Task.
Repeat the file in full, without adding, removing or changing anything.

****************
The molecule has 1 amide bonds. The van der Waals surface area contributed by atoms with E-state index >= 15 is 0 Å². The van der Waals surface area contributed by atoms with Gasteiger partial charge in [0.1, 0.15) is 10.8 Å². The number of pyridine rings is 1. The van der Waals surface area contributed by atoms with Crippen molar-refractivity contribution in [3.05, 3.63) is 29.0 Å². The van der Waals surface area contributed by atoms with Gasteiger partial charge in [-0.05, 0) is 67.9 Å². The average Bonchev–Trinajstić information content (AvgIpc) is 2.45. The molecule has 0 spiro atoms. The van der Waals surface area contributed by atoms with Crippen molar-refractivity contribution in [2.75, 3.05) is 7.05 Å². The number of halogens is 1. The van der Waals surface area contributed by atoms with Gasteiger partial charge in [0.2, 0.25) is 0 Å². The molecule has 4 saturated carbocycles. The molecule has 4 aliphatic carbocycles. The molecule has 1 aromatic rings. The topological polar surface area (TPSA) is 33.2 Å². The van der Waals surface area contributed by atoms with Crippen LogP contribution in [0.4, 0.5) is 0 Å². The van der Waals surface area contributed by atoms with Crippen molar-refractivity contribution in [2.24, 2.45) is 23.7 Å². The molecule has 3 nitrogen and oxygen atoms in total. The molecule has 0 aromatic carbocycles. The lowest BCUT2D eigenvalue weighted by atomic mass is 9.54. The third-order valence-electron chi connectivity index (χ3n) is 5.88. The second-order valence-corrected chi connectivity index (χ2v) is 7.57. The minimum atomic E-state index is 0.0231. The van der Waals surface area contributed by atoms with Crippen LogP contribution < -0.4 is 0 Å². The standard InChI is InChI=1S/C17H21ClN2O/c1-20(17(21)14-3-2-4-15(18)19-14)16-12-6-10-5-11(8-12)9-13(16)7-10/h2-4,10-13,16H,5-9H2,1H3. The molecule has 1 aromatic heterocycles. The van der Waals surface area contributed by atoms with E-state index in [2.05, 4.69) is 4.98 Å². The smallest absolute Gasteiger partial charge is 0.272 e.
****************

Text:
The molecule has 1 amide bonds. The van der Waals surface area contributed by atoms with E-state index >= 15 is 0 Å². The van der Waals surface area contributed by atoms with Gasteiger partial charge in [0.1, 0.15) is 10.8 Å². The number of pyridine rings is 1. The van der Waals surface area contributed by atoms with Crippen molar-refractivity contribution in [3.05, 3.63) is 29.0 Å². The van der Waals surface area contributed by atoms with Gasteiger partial charge in [-0.05, 0) is 67.9 Å². The average Bonchev–Trinajstić information content (AvgIpc) is 2.45. The molecule has 0 spiro atoms. The van der Waals surface area contributed by atoms with Crippen molar-refractivity contribution in [2.75, 3.05) is 7.05 Å². The number of halogens is 1. The van der Waals surface area contributed by atoms with Gasteiger partial charge in [0.2, 0.25) is 0 Å². The molecule has 4 saturated carbocycles. The molecule has 4 aliphatic carbocycles. The molecule has 1 aromatic rings. The topological polar surface area (TPSA) is 33.2 Å². The van der Waals surface area contributed by atoms with Crippen LogP contribution in [0.4, 0.5) is 0 Å². The van der Waals surface area contributed by atoms with Crippen molar-refractivity contribution in [2.24, 2.45) is 23.7 Å². The molecule has 3 nitrogen and oxygen atoms in total. The molecule has 0 aromatic carbocycles. The lowest BCUT2D eigenvalue weighted by atomic mass is 9.54. The third-order valence-electron chi connectivity index (χ3n) is 5.88. The second-order valence-corrected chi connectivity index (χ2v) is 7.57. The minimum atomic E-state index is 0.0231. The van der Waals surface area contributed by atoms with Crippen LogP contribution < -0.4 is 0 Å². The standard InChI is InChI=1S/C17H21ClN2O/c1-20(17(21)14-3-2-4-15(18)19-14)16-12-6-10-5-11(8-12)9-13(16)7-10/h2-4,10-13,16H,5-9H2,1H3. The molecule has 1 aromatic heterocycles. The van der Waals surface area contributed by atoms with E-state index in [2.05, 4.69) is 4.98 Å². The smallest absolute Gasteiger partial charge is 0.272 e.